"Again, it's like so many other things – you know that expression, we're trying to build the aeroplane while we fly it, and doing it all as fast as we possibly can," says Altmann.
While Altmann suspects that boosting with mRNA-based vaccines such as Pfizer and Moderna – which sneak mRNA containing the instructions to make the Covid-19 spike protein into cells, showing them what to look out for – work well, he does have mild concerns about the wisdom of boosting with another kind – the viral vector.
In contrast, vaccines like the Oxford/AstraZeneca rely on a virus – in this case, a chimpanzee adenovirus – to smuggle the code for the Covid-19 spike protein into our bodies. And there's a theoretical possibility that reinfecting yourself with an (inactivated) virus several times could be a bad idea.
"We've never been there before… there's quite a big chance that you're going to induce inhibitory antibodies against the vaccine itself, and stop the vaccine working," says Altmann, who explains he's curious to know whether the UK's vaccine advisory committee – the JCVI – have taken this into consideration.
Another question is whether the immunity we gain from booster programmes might last longer if they were designed with updated versions of the vaccines – such as those that can recognise new variants like Delta.
"You know, again, you could write a whole PhD on this sort of stuff," says Altmann, "You have a complex world out there, you've got all these different people and all these different patterns of protective immunity." To begin with, we were all either people who had been infected or not infected – but out paths are rapidly diverging, and this makes vaccine development more complicated.
Altmann explains that one person walking down the street might have been infected with the original Covid-19 variant, then received two doses of the Pfizer vaccine… then been reinfected with the Delta strain. Meanwhile, another person may have received a different brand of vaccine, and been infected with a different variant – such as the Alpha strain first identified in Kent.
"So how am I going to guess which spike sequence or mutations to stick into my vaccine to make something that might be useful for the next year or two?" says Altmann. "It's so incredibly not as simple as saying 'which is the last variant you last heard of, bung that one in' – it's so not as simple as that."
In an ideal world, Altmann would like to see governments taking this variability in a population's immunity into account – and perhaps even testing people's antibody levels to see if they actually need a third dose at all.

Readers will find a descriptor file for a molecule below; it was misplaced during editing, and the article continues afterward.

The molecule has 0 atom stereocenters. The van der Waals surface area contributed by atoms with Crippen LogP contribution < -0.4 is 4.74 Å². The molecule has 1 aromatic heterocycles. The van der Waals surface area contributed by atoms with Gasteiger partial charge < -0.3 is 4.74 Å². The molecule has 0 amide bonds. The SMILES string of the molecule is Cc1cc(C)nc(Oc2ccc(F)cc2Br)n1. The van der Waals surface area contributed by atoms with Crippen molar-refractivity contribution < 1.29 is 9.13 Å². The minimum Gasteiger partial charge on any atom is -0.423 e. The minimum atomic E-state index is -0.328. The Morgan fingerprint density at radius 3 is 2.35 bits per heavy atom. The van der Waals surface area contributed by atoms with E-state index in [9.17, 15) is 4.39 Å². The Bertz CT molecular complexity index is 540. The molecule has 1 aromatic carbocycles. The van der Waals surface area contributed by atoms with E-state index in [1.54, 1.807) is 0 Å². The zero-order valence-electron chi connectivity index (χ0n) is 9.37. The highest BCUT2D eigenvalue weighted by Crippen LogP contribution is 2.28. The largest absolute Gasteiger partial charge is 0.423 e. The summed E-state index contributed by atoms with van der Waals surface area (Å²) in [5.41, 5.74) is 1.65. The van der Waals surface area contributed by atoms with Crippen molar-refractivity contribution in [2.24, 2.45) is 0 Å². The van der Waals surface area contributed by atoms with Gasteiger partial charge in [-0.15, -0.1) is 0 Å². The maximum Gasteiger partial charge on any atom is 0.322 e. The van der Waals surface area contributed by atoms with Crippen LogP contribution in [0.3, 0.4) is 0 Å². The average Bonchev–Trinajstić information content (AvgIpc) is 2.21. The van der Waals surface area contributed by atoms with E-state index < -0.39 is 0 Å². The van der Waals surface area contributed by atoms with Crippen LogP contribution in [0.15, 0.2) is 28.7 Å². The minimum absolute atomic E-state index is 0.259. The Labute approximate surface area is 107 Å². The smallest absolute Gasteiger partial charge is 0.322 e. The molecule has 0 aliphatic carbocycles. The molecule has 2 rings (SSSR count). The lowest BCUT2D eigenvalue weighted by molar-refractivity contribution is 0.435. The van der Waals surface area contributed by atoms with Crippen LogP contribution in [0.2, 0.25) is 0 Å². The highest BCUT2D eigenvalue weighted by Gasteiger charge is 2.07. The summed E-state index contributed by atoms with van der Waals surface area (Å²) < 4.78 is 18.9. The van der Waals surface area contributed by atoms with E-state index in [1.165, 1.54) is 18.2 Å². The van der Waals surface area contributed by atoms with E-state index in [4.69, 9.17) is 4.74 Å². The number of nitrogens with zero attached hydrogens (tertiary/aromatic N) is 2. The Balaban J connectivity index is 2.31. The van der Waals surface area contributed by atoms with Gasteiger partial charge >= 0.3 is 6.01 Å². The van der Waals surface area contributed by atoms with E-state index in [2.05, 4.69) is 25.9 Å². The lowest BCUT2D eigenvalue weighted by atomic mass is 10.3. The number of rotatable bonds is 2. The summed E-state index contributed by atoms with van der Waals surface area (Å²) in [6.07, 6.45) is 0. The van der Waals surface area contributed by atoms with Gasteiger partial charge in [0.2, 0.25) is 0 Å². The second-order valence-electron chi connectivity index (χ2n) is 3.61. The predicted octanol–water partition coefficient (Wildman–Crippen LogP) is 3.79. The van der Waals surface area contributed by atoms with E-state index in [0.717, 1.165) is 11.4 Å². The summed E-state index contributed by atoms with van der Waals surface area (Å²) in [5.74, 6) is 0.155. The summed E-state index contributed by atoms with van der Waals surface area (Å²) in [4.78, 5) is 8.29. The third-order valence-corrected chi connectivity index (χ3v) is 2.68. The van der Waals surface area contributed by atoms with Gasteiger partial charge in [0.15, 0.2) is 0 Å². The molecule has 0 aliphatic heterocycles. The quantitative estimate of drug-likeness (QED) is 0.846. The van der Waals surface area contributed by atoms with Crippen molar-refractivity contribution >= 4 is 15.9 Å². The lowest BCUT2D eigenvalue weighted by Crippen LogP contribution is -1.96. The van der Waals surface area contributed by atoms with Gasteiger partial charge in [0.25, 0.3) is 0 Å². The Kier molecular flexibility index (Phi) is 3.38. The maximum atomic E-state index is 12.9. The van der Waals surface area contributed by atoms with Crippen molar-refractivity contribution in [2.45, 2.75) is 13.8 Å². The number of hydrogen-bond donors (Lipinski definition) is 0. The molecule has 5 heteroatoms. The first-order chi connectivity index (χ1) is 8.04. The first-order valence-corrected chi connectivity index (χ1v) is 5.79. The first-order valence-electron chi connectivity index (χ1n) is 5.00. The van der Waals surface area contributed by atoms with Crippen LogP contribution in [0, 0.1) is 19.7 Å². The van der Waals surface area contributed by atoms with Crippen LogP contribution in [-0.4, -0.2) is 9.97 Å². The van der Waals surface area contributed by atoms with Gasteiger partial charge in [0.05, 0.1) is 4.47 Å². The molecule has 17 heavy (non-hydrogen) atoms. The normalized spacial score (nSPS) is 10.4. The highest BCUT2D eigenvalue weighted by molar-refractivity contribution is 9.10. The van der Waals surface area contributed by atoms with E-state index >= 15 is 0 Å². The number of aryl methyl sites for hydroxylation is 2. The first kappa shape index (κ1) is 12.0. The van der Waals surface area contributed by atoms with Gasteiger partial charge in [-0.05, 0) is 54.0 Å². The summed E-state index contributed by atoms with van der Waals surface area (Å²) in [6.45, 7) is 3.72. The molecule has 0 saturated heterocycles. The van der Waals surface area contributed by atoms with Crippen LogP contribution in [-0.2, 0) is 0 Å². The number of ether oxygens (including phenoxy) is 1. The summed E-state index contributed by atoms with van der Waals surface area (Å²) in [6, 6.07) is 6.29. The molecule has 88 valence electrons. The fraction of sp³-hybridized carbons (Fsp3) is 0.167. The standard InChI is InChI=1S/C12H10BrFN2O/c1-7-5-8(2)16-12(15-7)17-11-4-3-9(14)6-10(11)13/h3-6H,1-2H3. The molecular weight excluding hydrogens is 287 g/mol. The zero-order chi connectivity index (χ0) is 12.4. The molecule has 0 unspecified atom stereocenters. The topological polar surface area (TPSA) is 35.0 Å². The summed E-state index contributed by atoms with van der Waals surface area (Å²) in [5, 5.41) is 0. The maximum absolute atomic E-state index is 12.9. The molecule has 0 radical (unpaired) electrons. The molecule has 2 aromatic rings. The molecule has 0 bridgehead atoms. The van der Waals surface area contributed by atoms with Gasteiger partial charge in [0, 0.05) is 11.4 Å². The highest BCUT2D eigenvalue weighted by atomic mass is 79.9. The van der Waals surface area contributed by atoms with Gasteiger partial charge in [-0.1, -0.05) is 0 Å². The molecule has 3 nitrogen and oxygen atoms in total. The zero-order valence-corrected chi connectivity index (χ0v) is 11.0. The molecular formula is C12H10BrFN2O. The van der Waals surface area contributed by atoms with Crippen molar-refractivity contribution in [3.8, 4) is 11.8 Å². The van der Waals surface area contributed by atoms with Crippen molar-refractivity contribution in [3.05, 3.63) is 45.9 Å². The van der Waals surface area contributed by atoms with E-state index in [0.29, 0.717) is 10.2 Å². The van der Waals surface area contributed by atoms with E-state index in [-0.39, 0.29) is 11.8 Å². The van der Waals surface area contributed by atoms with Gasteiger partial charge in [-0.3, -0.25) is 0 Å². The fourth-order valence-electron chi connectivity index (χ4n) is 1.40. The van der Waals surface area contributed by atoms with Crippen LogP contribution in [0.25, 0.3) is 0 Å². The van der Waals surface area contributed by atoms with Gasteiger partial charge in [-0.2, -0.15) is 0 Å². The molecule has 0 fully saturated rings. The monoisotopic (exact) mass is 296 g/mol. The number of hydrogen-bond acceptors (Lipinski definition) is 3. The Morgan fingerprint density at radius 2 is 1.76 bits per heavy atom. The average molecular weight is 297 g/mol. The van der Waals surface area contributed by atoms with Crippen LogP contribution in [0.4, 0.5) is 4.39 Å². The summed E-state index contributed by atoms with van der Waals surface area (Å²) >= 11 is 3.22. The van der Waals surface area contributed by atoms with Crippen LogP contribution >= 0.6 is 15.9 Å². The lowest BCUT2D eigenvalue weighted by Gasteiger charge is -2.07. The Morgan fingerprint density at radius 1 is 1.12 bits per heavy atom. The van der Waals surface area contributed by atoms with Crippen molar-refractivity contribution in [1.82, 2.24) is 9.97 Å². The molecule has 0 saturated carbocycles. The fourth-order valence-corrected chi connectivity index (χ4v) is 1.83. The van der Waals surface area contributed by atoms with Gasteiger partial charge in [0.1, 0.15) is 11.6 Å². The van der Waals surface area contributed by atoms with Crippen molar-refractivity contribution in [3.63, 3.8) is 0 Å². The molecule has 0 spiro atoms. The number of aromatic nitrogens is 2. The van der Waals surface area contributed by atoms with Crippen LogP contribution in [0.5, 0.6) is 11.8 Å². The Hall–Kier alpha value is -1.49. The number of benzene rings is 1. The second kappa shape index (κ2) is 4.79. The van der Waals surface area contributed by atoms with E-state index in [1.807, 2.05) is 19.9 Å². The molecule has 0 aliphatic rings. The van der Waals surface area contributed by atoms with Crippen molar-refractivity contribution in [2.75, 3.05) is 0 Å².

Other lingering questions include how large the third dose should be – the UK is planning to experiment with giving people less vaccine in the booster shot, to make more doses available to developing countries – and how long after the second it should be administered. For example, while Israel has run with a five-month gap, the US plans to wait eight months between them.
However, perhaps the most pressing question of all is how long a person's newly restored immunity from their booster shot will last – and here at least, there is a strong suspicion of what is to come.
"I don't think we know that," says Humar. "But I think that that's a very real possibility. That's what it's starting to look like, especially as we see the waning antibodies and the decreased effectiveness against variants."
Altmann could also see booster programmes eventually evolving into annual ones, however he's unsure whether the science would back it up. "I think that would be a managerial logistics decision, not an immunological decision," he says, explaining that it seems unlikely population immunity – with all the antibodies and T cells that involves – would be low enough to justify it.
"But I could easily imagine Department of Health planners saying 'well, the easiest thing is to do it at the same time every autumn. So let's just fire up more doses in the world and do it'," says Altmann.
It looks like Israel is already close to such a scenario. No sooner had they announced that they were providing third doses to all eligible citizens, than the country's "virus czar", Salman Zarka, suggested they should start preparing for fourth shots.
Zarka told the Times of Israel, "This is our life from now on, in waves."